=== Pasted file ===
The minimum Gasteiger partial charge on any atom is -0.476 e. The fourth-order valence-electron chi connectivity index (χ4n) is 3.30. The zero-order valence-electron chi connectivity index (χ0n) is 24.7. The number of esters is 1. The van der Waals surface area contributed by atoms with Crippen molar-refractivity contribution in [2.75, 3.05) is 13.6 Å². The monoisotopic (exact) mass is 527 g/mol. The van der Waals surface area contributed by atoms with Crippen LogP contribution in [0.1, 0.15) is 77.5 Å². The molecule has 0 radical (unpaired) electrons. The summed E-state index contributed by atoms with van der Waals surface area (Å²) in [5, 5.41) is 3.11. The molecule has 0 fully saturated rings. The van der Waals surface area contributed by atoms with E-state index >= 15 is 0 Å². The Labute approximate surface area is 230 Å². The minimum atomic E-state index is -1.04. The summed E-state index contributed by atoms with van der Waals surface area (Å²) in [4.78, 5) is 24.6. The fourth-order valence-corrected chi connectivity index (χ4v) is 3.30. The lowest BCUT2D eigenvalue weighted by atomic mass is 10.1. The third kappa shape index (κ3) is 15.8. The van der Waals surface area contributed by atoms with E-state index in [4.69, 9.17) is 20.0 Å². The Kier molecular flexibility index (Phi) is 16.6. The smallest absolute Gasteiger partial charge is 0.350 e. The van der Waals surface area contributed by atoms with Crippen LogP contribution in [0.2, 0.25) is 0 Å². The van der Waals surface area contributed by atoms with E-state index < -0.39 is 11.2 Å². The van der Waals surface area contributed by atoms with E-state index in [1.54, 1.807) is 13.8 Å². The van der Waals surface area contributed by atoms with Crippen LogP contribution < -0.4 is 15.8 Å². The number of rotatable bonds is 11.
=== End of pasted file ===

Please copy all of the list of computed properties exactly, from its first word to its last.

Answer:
The minimum Gasteiger partial charge on any atom is -0.476 e. The fourth-order valence-electron chi connectivity index (χ4n) is 3.30. The zero-order valence-electron chi connectivity index (χ0n) is 24.7. The number of esters is 1. The van der Waals surface area contributed by atoms with Crippen molar-refractivity contribution in [2.75, 3.05) is 13.6 Å². The monoisotopic (exact) mass is 527 g/mol. The van der Waals surface area contributed by atoms with Crippen LogP contribution in [0.1, 0.15) is 77.5 Å². The molecule has 0 radical (unpaired) electrons. The summed E-state index contributed by atoms with van der Waals surface area (Å²) in [5, 5.41) is 3.11. The molecule has 0 fully saturated rings. The van der Waals surface area contributed by atoms with E-state index >= 15 is 0 Å². The Labute approximate surface area is 230 Å². The minimum atomic E-state index is -1.04. The summed E-state index contributed by atoms with van der Waals surface area (Å²) in [4.78, 5) is 24.6. The fourth-order valence-corrected chi connectivity index (χ4v) is 3.30. The lowest BCUT2D eigenvalue weighted by atomic mass is 10.1. The third kappa shape index (κ3) is 15.8. The van der Waals surface area contributed by atoms with E-state index in [4.69, 9.17) is 20.0 Å². The Kier molecular flexibility index (Phi) is 16.6. The smallest absolute Gasteiger partial charge is 0.350 e. The van der Waals surface area contributed by atoms with Crippen LogP contribution in [0.2, 0.25) is 0 Å². The van der Waals surface area contributed by atoms with E-state index < -0.39 is 11.2 Å². The van der Waals surface area contributed by atoms with E-state index in [1.54, 1.807) is 13.8 Å². The van der Waals surface area contributed by atoms with Crippen LogP contribution < -0.4 is 15.8 Å². The number of rotatable bonds is 11.